Dallas Once Had A Highly Active And Open Ku Klux Klan Presence. But Just Because It’s No Longer So Public Doesn’t Mean Dallas Lacks Hate.

Imagine men in white pointy hoods going to the State Fair of Texas on a day specially designated as Ku Klux Klan Day. It was actually the reality back in Dallas in the 1920s, when one out of every three eligible men in Dallas was an active member of the Klan.

But just because Dallas no longer hosts a day in which KKK members could celebrate their bigotry in public doesn’t mean the hate disappeared. Not at all, actually.

Just this past weekend, photographer Mark Kaplan was walking the streets of Deep Ellum when he snapped a picture of the below sticker, which bears an image that appears to have stemmed from the neo-Nazi website bloodandsoil.org.

Indeed, despite many efforts made to the contrary, bigotry and hate indeed still persists in modern America. And thanks to the Southern Poverty Law Center’s interactive hate group map, we now know exactly what hate groups are continuing to operate these days in Dallas.

While opinions vary on what actually constitutes a discriminatory attitude, the SPLC has specific criteria a group must meet in order to be designated a hate group. The SPLC defines a hate group as an organization that has “beliefs or practices that attack or malign an entire class of people, typically for their immutable characteristics.”

Texas held the title for most active hate groups with 84 in 2015, although the latest update to the map shows that the number dropped to 55 in 2016. California currently tops the country with 79 active hate groups.

Still, because it’s important to be aware of the world that surrounds you, we’ve used SPLC’s map to compile a list of hate groups that are still operating these days in and around Dallas.

It’s perhaps important to keep in mind, though, that these are just the organized groups. In today’s age, a person can just as easily be radicalized by hate spewed in online forums as they can in face-to-face meet-ups.

Hate Groups Still Operating In Greater Dallas Today.

Israel United in Christ. This organization is considered a black separatist group with anti-Semitic and homophobic religious beliefs by the SPLC, and it currently has groups working out of Austin, San Antonio, Corpus Christi and Houston. Last year, Gerald Duane Lewis, who claimed membership with the Israel United group was charged with shooting a transgender woman in Indiana, but was ultimately ruled as being incompetent to stand trial.

Bureau on American Islamic Relations. This deceitfully named group operates out of Irving and caused a stir last year when it held an armed protest outside of a Nation of Islam mosque in south Dallas. During that effort the group faced a counter-protest from the Huey P. Newton Gun Club, an affiliate of the New Black Panther Party, although no incidents were reported over that confrontation.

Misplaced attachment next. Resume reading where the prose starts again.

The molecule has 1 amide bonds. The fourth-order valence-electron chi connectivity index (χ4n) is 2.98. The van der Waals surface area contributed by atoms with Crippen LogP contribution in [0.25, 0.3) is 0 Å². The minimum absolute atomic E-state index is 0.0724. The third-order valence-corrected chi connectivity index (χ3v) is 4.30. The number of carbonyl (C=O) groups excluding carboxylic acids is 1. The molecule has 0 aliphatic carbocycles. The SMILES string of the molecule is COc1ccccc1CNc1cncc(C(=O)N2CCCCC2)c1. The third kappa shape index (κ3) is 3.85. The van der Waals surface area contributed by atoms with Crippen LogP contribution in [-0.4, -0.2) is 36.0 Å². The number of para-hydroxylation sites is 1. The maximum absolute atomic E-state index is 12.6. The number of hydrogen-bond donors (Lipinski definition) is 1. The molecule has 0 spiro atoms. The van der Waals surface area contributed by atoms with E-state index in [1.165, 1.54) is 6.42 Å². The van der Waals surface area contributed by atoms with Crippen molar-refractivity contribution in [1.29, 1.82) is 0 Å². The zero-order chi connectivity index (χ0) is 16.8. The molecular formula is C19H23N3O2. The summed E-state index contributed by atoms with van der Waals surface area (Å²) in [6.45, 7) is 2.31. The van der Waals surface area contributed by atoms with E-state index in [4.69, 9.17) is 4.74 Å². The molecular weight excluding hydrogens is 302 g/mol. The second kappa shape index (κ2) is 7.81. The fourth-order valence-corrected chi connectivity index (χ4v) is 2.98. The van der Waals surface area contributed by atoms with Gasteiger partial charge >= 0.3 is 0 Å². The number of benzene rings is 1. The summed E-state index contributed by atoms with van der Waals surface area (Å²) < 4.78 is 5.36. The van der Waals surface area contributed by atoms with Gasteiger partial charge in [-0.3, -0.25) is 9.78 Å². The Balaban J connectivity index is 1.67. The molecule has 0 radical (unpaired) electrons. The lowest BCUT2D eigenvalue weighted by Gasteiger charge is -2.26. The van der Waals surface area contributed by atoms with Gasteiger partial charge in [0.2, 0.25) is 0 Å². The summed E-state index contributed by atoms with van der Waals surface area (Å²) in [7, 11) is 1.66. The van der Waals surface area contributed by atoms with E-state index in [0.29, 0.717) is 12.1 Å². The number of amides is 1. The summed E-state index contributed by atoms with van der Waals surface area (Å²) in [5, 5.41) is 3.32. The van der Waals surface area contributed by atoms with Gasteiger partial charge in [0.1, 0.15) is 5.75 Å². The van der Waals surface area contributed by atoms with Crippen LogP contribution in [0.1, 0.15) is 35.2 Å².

New Black Panther Party. This most recent iteration of the Black Panther Party formed right here in Dallas in the late ’80s. Despite its somewhat militant appearance and extremist views, even they shunned Micah Johnson, who would go on to ambush Dallas police last summer.

Nation of Islam. The Nation of Islam was formed in the 1930s, making it one of the oldest groups in the country. It is designated a hate group because of its beliefs in black supremacy and its anti-Semitic and homophobic stances. A local Nation of Islam leader caused a massive controversy a few years ago after organizing a months-long protest of a south Dallas convenience store. Jefferey Muhammad accused a Korean storeowner of having murdered a man who stole cash from the store, although it was later proven that the owner killed the man in self defense.

Stedfast Baptist Church. This church’s pastor, Donnie Romero, caused an uproar and faced protests against his fundamentalist Baptist church when he praised the shooting at Pulse Nightclub in Orlando, which left 49 people dead. Romero referred to the victims of that attack as “scum” and said that Orlando was “a little bit safer” after it.

Loyal White Knights of the Ku Klux Klan. The white hoods need no introduction. This group operating in Fort Worth is an off-shoot of one of the oldest hate groups in the nation, but it still adheres to its two core principles of white supremacy and white nationalism. If, for some reason, you need more backstory on this group, the SPLC provides this handy list of lingo used by klansmen.

ACT for America. ACT for America organized a nationwide anti-Sharia law protest in about 20 cities back in June. The group has had access to The White House since Donald Trump’s election and expressly forbids interfaith dialogue with Muslim groups.

Probe Ministries. The Plano-based non-profit was added to the SPLC’s list back in 2015, much to the distaste of its leader, Kerby Anderson. Why was the group added? Because it collaborates closely with Living Hope Ministries, a group that offers “gay conversion” therapy.

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